Emy diGrappa (05:34):

Do you think that's- that's your why? That's your why you do what you do, because you're ...?

Alexandra Fuller (05:38):

I don't even know anymore. I don't go, "Oh, this morning I'm gonna write for a few hours, or work for a few hours." It's-it's the same. If I'm doing dishes or writing, it's all things that have to come out of me into the world. And you know, Gandhi once said, "Integrity is when what you think, what you say, and what you do line up." And that's really I think what my books have all been.

Alexandra Fuller (05:57):

Weirdly part of, I mean the novel- when I was writing the novel about the Lakota and really putting myself into the situation they had been in, the prayer that really guided me was Yolanda Pierce, theAfro-Christian scholar. And she said, you know, "Let those of us who've been on the- on the increase of history, let us decrease so that others have a chance to breathe and be," you know. And I think it's very clear that ourAfrican American community can't even exhale. I mean they have a big boot on their neck. Uh, American Indian community the same way. And so as I was writing this book and thinking what dismantling looked like, my life dismantled, at least materially. I mean it's been freeing. It's liberating.

Emy diGrappa (06:39):

So when you were writing the book "Quiet Before theThaw," what did you want people to take away with? What do you think your message was that you wanted people to grasp and ...?

Alexandra Fuller (06:48):

Yeah, everyone always asks me that and I don't know ... I don't know. This noise that I make it not really for other people. It is, in a weird sort of of way, for me. It- it's such a selfish thing, this writing I do.

Alexandra Fuller (07:04):

Now, what I got out of it. What I got out of it was that I should dismantle. So I dismantled my life. What I also got out of it was that trauma's inherited on both sides, whether you're the oppressor or the oppressed. Now obviously it's very easy if- if you're the oppressor to ignore the fact that you too have been victimized by your own hatred and history. I mean I really think that the opioid epidemic amongst white settler communities in the US has to be a result of this just, you know, unconscious as it might be but terrible, you know, repercussions of a very violent history. So really staring at that and living with that outrage for five years while I was writing this novel, you know, you eventually start to feel as if your earthly stuff isa bit of a blight, (laughs) that there should be less of it so others literally can have more.

Alexandra Fuller (07:59):

And it's ... I mean it's across the board for me. It's sustainability. It's the fact that I'm old enough to shed stuff now and stop accumulating. But it was a lot about witnessing the Lakota's way of life and their huge respect for land. And it occurred to me truly that only people with a very narrow dimension on life, a very, very pointed, selfish goal could come in and destroy land and destroy millions of bison just, you know, to sort of bloat themselves. And that the people like the Lakota could never defeat an enemy like that because it- it couldn't occur to them to kill that much that was sacred in themselves, let alone outside of themselves, since there's no distance between what is sacred within and without for the Lakota. It's very white to have your sacredness within and without be separated. God is within inLakota, it's without, it's everywhere. So I guess that was another lesson too, that out separation from God as a settler community I think has really hurt us and allowed us to be quite wounding people, very wounding people.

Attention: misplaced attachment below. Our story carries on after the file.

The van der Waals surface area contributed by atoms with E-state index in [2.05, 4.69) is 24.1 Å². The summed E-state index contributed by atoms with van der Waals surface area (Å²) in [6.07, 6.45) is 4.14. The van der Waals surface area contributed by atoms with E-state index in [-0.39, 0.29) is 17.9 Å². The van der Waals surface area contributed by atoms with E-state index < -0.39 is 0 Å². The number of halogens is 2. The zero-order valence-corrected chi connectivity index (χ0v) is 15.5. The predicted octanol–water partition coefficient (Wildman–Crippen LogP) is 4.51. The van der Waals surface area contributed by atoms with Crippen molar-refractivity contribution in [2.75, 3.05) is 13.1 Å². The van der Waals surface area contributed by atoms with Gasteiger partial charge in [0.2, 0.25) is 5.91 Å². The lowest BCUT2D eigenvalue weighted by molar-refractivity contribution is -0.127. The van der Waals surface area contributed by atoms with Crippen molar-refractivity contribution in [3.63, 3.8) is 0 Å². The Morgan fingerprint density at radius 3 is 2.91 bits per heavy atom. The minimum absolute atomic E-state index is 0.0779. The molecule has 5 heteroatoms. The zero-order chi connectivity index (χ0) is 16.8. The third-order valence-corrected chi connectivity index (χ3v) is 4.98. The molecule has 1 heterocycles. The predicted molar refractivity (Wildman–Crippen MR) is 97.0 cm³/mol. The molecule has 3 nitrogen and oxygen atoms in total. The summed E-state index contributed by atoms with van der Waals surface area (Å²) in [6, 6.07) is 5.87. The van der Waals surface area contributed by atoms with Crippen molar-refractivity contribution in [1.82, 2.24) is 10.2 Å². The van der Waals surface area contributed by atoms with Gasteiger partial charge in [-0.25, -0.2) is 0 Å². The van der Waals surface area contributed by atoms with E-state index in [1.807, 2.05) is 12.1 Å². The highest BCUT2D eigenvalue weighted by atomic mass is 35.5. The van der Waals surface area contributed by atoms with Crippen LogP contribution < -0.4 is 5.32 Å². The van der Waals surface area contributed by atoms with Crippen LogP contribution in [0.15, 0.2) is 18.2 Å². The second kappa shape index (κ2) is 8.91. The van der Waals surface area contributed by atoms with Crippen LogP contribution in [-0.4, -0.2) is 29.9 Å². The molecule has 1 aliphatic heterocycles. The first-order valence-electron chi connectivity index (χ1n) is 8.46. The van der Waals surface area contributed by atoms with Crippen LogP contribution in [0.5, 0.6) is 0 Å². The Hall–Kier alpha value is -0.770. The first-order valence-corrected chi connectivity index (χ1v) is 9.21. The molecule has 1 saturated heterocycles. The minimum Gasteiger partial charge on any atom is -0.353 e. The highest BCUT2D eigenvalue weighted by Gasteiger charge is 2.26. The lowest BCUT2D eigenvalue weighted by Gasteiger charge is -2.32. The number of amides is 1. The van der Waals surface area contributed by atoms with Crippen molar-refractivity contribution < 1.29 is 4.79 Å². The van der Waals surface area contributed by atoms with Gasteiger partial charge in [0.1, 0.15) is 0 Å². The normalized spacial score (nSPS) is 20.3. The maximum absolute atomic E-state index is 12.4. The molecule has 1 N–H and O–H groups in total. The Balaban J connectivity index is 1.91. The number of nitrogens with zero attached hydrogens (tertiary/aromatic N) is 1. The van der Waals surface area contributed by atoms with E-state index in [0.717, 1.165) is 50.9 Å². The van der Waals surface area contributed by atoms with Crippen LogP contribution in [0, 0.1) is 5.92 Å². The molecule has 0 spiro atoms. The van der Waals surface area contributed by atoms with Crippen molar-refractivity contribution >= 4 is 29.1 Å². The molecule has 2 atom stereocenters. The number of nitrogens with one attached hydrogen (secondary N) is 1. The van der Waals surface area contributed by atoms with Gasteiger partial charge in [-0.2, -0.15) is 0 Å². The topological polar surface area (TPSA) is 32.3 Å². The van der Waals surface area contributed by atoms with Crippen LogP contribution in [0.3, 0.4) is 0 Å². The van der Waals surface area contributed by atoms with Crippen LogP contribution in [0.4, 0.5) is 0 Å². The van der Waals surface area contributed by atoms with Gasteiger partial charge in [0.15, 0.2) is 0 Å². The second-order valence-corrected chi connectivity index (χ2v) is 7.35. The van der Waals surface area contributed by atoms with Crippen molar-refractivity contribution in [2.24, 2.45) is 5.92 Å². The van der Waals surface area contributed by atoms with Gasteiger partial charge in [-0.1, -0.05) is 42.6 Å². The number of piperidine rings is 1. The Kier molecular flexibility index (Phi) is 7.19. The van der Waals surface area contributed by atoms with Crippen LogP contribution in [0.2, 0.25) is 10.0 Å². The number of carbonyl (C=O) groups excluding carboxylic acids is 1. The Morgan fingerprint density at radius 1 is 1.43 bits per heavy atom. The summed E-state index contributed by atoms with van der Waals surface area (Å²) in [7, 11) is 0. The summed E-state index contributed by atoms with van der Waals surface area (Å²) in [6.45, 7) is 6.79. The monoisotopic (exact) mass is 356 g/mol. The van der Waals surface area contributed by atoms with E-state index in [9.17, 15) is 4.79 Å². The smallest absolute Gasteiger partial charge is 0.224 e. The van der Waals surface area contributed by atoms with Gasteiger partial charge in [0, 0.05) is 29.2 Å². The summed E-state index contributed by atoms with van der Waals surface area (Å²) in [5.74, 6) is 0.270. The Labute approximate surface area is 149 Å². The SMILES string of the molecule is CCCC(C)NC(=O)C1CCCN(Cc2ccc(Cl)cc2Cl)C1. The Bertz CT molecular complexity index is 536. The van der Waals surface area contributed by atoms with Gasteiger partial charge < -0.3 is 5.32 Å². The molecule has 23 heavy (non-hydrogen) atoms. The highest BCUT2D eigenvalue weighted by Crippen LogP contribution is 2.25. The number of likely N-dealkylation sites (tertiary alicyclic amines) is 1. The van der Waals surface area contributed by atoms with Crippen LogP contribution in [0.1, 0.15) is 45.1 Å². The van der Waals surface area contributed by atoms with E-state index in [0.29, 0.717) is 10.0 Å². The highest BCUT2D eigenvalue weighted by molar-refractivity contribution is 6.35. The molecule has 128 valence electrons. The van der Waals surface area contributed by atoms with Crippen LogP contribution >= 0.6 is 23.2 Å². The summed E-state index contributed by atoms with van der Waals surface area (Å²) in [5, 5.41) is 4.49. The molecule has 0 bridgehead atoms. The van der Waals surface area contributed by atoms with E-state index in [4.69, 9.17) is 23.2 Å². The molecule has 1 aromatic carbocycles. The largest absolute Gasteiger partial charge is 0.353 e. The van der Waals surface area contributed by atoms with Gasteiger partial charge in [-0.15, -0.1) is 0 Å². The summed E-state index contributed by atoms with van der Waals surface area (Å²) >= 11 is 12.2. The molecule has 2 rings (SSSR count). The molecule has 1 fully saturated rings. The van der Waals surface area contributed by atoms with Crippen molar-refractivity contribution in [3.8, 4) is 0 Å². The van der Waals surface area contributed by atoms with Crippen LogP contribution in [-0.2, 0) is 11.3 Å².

Emy diGrappa (09:06):

What do you think can change in this world to open people's eyes to their own discrimination?

Alexandra Fuller (09:15):

Well, you know what? No one's ever gonna see that they're discriminating. No one's ever gonna look at that. That's not what this is about, never has been. This is about the liberation of you. Trust me. If you're sitting there with all this antagonism and holding onto your tiny little portion of pie with all your might and ... You know, the [Shona 00:09:35] where I come from in Zimbabwe say, "The white man eat so much that by the end he's too fat to move from his own waist," and they pity that sluggishness, that grossness and mentally and ... I mean physically. I don't mean in some sort of physical fat way, I mean just in our accumulation of really how much we have, how much we consider it's a right to have.

Alexandra Fuller (09:58):

It's always been about consuming. Yvon Chouinard said it.He said, "You can't change a government, but you can change the way you consume." And that changes everything, really at the bottom of everything.It's about looking at everything that you buy. That is your vote, truly. Where you put your money is is your vote. Then seeing if it contributes to your evolution or your devolution, because the only person you can liberate is yourself.

Alexandra Fuller (10:25):

There's an Aboriginal activist, Lilla Watson, and she says, "If you've come here to free me, save your breath. But if you've come here because your liberation is tied up with mine, then good. Let's walk together."

Emy diGrappa (10:35):

That is beautiful.

Alexandra Fuller (10:36):

Mm-hmm (affirmative).

Emy diGrappa (10:37):

I'm going to remember that. Thank you so much, and thank you for being here.

Alexandra Fuller (10:41):

You're very welcome. Thank you.

Emy diGrappa (10:46):

Thank you for listening. I'm Emy diGrappa. This Think WY podcast is brought to you by the Wyoming Humanities. We use the humanities as a lens to explore the human experience. You can find us online at thinkwy.org.